, this annotation supports automatic configuration detection, which is useful for unit and integration tests.So a smart way to get started with Spring Boot is to just add @SpringBootApplication
to your application class (the class that has your application’s main method) to get access to all of that Spring Boot goodness outlined above.
To further simplify build configuration, Spring Boot offers a variety of starter dependencies (called Spring Boot Starters) that cover a range of typical use cases. These starter dependencies let you easily add jars to your classpath so you won’t have to manually enter (or copy-paste) tons of dependency descriptions. Some examples of Spring Boot Starters include:
Spring Boot Starter name|
Starter for building WebFlux applications using Spring Framework’s Reactive Web support.|
Starter for building web, including RESTful, applications using Spring MVC. Uses Tomcat as the default embedded container.|
Starter for logging using Logback. Default logging starter.|
Starter for testing Spring Boot applications with libraries including JUnit Jupiter, Hamcrest and Mockito.|
To use a starter, you’ll just include the relevant dependency in your project. For instance, if you wanted to use Spring and JPA to access a database, you’d include the spring-boot-starter-data-jpa dependency in your project as follows:
After all that is done, Spring Boot will analyze your classpath and all the beans you’ve configured. If it detects any missing elements, those will be added automatically.
🔍 Testing in Spring Boot
Once you have a Spring Boot application, you’ll need to test it too. Wondering how? Check out our guide:
How to test Spring Boot applications? Guide & best practices
Pros and cons of Spring Boot
Spring Boot is popular for good reason. It has a range of benefits for developers looking for a fast way to get started with building (web) applications. Despite all its advantages, there are a few downsides, too.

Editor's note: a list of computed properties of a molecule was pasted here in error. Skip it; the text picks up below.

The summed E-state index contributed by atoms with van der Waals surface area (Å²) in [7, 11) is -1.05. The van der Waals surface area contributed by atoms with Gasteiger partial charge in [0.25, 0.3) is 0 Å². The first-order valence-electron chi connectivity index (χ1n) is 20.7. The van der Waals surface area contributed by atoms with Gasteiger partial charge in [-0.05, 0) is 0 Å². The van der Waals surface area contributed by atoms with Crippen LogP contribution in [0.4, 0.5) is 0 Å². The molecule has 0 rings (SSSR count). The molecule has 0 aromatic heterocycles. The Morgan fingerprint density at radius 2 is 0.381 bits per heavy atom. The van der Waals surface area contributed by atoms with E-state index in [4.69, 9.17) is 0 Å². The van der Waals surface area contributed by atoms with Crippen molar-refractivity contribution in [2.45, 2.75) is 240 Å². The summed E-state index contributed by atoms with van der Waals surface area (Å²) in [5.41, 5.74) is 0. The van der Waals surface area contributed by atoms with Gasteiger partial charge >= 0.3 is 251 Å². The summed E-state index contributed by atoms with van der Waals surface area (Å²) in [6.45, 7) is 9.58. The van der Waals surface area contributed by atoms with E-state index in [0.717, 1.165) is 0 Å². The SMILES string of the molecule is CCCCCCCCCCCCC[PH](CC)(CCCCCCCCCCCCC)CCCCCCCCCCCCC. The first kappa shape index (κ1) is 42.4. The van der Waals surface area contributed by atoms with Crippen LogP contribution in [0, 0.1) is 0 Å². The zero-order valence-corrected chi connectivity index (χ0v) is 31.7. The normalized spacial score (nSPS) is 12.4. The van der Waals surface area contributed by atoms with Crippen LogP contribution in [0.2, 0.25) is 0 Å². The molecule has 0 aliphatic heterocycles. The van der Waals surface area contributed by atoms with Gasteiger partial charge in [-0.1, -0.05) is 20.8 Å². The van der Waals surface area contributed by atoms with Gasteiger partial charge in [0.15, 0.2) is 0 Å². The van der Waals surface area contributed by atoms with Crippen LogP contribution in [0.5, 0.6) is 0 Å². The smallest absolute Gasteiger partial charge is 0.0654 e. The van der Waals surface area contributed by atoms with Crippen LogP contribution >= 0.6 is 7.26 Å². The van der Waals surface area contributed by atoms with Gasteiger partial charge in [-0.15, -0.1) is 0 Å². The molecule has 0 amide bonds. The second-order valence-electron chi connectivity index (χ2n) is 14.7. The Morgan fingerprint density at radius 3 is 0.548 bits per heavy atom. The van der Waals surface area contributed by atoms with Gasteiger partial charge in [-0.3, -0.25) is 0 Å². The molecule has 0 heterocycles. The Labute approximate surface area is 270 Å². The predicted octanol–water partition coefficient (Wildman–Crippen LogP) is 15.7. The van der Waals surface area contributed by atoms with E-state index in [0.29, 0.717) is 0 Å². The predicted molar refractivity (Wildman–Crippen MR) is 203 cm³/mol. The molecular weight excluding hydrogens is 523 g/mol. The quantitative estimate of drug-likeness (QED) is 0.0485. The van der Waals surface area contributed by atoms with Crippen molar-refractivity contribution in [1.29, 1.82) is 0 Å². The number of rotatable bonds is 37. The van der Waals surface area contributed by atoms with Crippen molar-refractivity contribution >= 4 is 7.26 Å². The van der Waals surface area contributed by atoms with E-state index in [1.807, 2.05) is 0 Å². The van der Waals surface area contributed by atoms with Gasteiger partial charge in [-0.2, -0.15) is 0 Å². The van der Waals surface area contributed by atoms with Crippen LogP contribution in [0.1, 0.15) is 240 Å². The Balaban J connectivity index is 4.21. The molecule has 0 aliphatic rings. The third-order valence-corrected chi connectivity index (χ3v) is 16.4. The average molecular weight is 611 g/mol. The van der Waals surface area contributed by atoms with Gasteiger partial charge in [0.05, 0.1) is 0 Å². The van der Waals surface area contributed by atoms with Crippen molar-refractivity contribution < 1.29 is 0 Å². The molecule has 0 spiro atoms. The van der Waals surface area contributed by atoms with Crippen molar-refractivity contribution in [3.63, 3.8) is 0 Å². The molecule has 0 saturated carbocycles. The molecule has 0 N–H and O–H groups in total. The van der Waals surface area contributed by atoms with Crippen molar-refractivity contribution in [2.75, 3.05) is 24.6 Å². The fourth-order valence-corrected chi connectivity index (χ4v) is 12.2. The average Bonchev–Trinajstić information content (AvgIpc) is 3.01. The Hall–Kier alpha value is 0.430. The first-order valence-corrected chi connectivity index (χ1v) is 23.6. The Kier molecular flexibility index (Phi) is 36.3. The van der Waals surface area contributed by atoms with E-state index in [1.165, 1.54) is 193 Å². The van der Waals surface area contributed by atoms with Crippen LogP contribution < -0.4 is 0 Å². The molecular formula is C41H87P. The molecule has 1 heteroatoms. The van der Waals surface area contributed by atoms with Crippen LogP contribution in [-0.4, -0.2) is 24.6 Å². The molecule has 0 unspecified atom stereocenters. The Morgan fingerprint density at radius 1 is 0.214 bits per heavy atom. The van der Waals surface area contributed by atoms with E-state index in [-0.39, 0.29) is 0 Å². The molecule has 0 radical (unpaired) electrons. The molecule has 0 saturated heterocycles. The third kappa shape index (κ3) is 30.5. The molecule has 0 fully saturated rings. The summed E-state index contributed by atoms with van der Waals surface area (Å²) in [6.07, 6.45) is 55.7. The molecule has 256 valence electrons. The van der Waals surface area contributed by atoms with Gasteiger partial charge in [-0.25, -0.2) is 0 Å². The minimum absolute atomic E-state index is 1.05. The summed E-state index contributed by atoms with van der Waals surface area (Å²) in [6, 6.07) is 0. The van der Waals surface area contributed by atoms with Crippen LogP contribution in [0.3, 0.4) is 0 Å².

Advantages of Spring Boot:
The main benefit of Spring Boot is that it provides a simple and fast way to build applications without the need to configure standard dependencies.
It also helps reduce code length and configuration time.
It provides easy access to the features of the Spring framework without the lengthy manual configuration normally required.
It is easy to launch, manage, and customize, and doesn’t require XML configuration.
Spring Boot is great if you’re developing cloud applications in a DevOps environment.
It also supports Tomcat, Jetty, and Undertow application servers out of the box, meaning faster and more efficient deployment.
What’s more, it provides production-ready features including a range of metrics, health checks, and externalized configuration.
On the other hand, there are a few disadvantages, too.
Disadvantages of Spring Boot:
Convenience comes at the expense of control. Because of autoconfiguration, using Spring Boot can result in unused dependencies being created. That can be a problem if you’re working on a large-scale project like a complex enterprise application because it can result in unnecessarily large deployment files.
The general consensus is that Spring Boot is not great when building big monolithic applications. It’s awesome for quickly building microservices and other small applications.
It’s not easy to convert a legacy project to Spring Boot. If you’re starting from scratch, you may want to consider using Spring Boot, but if you’re working on an existing project, it may not be worth it to switch.
So that’s it about the basics of Spring Boot! At this point, you should have a sound understanding of how Spring Boot works and whether it’s right for your project. If you’re curious about some examples on how all this works out in practice, look no more:
The Spring documentation offers a getting started guide with code examples.
Another good resource is IBM’s tutorial that helps you hit the ground running with starters, opinions, and an executable JAR file structure in Spring Boot.